Basic familiarity with Java; Introduction to Contract Model.
Consider a method that calculates the number of months needed to pay off a loan of a given size at a fixed annual interest rate and a fixed monthly payment. For instance, a $100,000 loan at an 8% annual rate would take 166 months to discharge at a monthly payment of $1,000, and 141 months to discharge at a montly payment of $1,100. (In both of these cases, the final payment is smaller than the others; I rounded 165.34 up to 166 and 140.20 up to 141.) Continuing the example, the loan would never be paid off at a monthly payment of $100, since the principal would grow rather than shrink.
Define a Java class called
In that class, write a method that satisfies the following specification:
public static int months (int principal, double annualRate, int monthlyPayment) Requires: principal, annualRate, and monthlyPayment all positive and payment is sufficiently large to drive the principal to zero. Effects: return the number of months required to pay off the principal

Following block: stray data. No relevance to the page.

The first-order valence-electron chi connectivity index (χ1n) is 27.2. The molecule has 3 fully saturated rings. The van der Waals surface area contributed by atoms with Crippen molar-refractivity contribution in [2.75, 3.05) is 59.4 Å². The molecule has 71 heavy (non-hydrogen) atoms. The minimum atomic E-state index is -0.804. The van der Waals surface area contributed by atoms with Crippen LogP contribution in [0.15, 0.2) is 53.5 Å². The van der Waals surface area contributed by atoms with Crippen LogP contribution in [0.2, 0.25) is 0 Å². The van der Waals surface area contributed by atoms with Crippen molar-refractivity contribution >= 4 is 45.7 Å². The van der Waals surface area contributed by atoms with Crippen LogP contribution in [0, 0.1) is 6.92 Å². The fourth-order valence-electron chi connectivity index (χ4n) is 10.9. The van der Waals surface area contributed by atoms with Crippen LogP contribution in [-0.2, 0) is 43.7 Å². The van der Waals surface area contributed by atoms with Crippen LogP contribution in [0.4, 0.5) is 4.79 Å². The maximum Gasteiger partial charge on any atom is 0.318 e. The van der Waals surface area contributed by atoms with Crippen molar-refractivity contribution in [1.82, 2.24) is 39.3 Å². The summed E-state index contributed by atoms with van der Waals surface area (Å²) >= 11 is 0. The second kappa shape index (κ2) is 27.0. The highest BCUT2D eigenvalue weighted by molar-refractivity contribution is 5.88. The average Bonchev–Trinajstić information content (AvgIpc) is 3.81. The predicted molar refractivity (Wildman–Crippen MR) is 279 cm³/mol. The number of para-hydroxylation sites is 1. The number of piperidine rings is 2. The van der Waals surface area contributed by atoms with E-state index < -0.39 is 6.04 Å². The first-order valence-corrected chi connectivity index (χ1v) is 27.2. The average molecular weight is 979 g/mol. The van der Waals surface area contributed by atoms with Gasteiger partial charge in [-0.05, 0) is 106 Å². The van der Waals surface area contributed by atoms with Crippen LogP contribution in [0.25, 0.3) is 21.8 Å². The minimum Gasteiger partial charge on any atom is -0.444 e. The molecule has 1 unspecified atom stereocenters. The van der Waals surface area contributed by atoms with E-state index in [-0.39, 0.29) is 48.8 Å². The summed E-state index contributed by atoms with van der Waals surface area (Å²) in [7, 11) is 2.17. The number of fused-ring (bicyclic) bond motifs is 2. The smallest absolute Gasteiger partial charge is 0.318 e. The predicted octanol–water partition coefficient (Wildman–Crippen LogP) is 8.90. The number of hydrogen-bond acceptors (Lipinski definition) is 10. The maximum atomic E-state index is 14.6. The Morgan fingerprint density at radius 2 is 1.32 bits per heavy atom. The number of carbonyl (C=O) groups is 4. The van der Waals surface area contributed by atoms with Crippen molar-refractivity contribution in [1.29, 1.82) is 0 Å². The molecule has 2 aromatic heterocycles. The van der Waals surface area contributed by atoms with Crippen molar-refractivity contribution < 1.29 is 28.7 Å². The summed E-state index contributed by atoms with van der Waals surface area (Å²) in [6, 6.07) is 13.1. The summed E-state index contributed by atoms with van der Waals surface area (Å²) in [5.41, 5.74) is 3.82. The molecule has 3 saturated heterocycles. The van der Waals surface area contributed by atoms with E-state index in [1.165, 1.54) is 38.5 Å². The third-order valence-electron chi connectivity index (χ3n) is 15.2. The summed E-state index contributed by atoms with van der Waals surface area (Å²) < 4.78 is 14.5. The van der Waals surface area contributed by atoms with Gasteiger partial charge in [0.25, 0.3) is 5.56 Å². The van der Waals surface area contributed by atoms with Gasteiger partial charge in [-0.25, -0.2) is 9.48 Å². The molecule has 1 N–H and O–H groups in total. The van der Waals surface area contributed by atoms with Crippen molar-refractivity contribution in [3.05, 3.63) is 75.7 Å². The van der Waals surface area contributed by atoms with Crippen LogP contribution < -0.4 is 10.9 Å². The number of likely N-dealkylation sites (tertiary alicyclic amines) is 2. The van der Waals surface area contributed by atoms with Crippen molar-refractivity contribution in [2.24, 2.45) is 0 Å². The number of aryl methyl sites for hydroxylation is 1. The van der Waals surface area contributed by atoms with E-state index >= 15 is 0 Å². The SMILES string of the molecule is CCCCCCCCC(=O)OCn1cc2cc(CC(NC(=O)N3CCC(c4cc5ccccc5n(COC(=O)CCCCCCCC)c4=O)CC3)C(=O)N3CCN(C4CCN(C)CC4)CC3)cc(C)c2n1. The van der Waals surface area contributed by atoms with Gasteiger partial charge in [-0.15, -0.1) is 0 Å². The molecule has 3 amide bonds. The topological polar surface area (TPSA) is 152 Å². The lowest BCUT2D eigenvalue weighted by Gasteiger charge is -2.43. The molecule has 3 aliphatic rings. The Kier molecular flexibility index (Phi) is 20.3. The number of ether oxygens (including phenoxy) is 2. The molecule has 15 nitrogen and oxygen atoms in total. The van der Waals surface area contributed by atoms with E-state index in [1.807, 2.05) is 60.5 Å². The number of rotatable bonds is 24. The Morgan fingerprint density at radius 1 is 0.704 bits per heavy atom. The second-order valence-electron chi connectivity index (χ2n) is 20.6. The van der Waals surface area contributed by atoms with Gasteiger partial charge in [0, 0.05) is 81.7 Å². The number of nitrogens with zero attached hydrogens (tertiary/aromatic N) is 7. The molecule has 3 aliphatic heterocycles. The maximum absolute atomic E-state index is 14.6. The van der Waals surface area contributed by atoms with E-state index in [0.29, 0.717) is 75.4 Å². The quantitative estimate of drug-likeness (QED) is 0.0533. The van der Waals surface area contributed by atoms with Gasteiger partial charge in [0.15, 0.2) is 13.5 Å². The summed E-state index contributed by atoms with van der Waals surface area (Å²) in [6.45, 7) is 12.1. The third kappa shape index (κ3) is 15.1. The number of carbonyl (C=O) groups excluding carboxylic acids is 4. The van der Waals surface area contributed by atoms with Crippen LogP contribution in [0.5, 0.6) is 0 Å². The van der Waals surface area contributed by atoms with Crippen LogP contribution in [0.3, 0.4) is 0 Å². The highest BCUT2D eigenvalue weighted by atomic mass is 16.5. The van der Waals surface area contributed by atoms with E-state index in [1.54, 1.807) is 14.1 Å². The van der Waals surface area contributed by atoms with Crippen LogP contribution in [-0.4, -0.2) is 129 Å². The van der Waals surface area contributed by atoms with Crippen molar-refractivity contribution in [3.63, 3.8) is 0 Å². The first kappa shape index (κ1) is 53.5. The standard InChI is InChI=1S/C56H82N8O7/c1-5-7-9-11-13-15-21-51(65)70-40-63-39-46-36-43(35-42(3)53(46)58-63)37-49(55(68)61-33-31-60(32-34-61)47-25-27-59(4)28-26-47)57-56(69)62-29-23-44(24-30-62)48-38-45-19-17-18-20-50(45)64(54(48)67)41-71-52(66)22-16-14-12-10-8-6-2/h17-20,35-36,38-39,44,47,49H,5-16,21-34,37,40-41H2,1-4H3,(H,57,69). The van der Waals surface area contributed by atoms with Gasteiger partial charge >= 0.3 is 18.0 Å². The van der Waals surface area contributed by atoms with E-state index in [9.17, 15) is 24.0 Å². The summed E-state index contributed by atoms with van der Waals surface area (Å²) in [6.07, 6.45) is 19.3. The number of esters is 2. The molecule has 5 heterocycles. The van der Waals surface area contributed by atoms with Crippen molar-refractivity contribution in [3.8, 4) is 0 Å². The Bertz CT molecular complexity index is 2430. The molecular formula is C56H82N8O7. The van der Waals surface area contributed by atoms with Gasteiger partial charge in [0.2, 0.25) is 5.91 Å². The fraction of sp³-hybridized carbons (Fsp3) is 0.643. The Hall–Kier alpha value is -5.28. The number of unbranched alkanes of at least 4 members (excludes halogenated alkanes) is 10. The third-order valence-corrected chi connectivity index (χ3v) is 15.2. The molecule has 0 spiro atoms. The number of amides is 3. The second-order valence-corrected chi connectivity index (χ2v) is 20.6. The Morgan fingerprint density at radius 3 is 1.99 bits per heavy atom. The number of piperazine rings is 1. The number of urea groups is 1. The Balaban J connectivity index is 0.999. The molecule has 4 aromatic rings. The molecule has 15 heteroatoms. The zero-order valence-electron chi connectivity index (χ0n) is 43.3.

Note that the precondition is quite strong, which makes implementing the method easy. We will discuss specific methods of addressing this precondition in coming weeks. You should use double precision arithmetic internally, but the final result is an integer, not a floating point value. The key step in your calculation is to change the principal on each iteration with the following formula (which amounts to monthly compounding):
newPrincipal = oldPrincipal * (1 + monthlyInterestRate) - payment;The variable names here are explanatory, not required. You may want to use different variables, which is fine.
To make sure you understand the point about
preconditions, your code is required to be minimal.
Specifically, if it possible to delete parts of your implementation
and still have it satisfy the requirements, you'll earn less than full credit.